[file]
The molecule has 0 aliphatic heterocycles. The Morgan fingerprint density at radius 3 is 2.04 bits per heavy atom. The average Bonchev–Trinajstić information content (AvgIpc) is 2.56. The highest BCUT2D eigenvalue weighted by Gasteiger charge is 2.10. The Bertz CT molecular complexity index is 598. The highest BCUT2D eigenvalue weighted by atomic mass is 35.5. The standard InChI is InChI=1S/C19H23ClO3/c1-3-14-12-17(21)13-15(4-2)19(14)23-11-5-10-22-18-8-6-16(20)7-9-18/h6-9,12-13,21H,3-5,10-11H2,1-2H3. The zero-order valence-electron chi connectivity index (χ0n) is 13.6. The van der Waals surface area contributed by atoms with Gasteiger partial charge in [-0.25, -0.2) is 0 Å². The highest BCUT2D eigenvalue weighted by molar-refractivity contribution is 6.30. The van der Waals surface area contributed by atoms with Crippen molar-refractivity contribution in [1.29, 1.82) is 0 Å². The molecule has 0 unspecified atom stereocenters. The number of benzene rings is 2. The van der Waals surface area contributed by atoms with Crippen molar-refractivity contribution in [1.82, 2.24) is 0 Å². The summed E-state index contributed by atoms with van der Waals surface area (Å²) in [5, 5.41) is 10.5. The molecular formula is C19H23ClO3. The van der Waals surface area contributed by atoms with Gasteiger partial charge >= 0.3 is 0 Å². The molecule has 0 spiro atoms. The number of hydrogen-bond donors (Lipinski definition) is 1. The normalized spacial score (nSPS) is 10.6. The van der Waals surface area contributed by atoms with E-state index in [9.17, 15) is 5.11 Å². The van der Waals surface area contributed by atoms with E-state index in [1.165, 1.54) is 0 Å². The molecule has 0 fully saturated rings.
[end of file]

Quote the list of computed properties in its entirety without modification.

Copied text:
The molecule has 0 aliphatic heterocycles. The Morgan fingerprint density at radius 3 is 2.04 bits per heavy atom. The average Bonchev–Trinajstić information content (AvgIpc) is 2.56. The highest BCUT2D eigenvalue weighted by Gasteiger charge is 2.10. The Bertz CT molecular complexity index is 598. The highest BCUT2D eigenvalue weighted by atomic mass is 35.5. The standard InChI is InChI=1S/C19H23ClO3/c1-3-14-12-17(21)13-15(4-2)19(14)23-11-5-10-22-18-8-6-16(20)7-9-18/h6-9,12-13,21H,3-5,10-11H2,1-2H3. The zero-order valence-electron chi connectivity index (χ0n) is 13.6. The van der Waals surface area contributed by atoms with Gasteiger partial charge in [-0.25, -0.2) is 0 Å². The highest BCUT2D eigenvalue weighted by molar-refractivity contribution is 6.30. The van der Waals surface area contributed by atoms with Crippen molar-refractivity contribution in [1.29, 1.82) is 0 Å². The molecule has 0 unspecified atom stereocenters. The number of benzene rings is 2. The van der Waals surface area contributed by atoms with Crippen molar-refractivity contribution in [1.82, 2.24) is 0 Å². The summed E-state index contributed by atoms with van der Waals surface area (Å²) in [5, 5.41) is 10.5. The molecular formula is C19H23ClO3. The van der Waals surface area contributed by atoms with Gasteiger partial charge >= 0.3 is 0 Å². The molecule has 0 spiro atoms. The number of hydrogen-bond donors (Lipinski definition) is 1. The normalized spacial score (nSPS) is 10.6. The van der Waals surface area contributed by atoms with E-state index in [9.17, 15) is 5.11 Å². The van der Waals surface area contributed by atoms with E-state index in [1.165, 1.54) is 0 Å². The molecule has 0 fully saturated rings.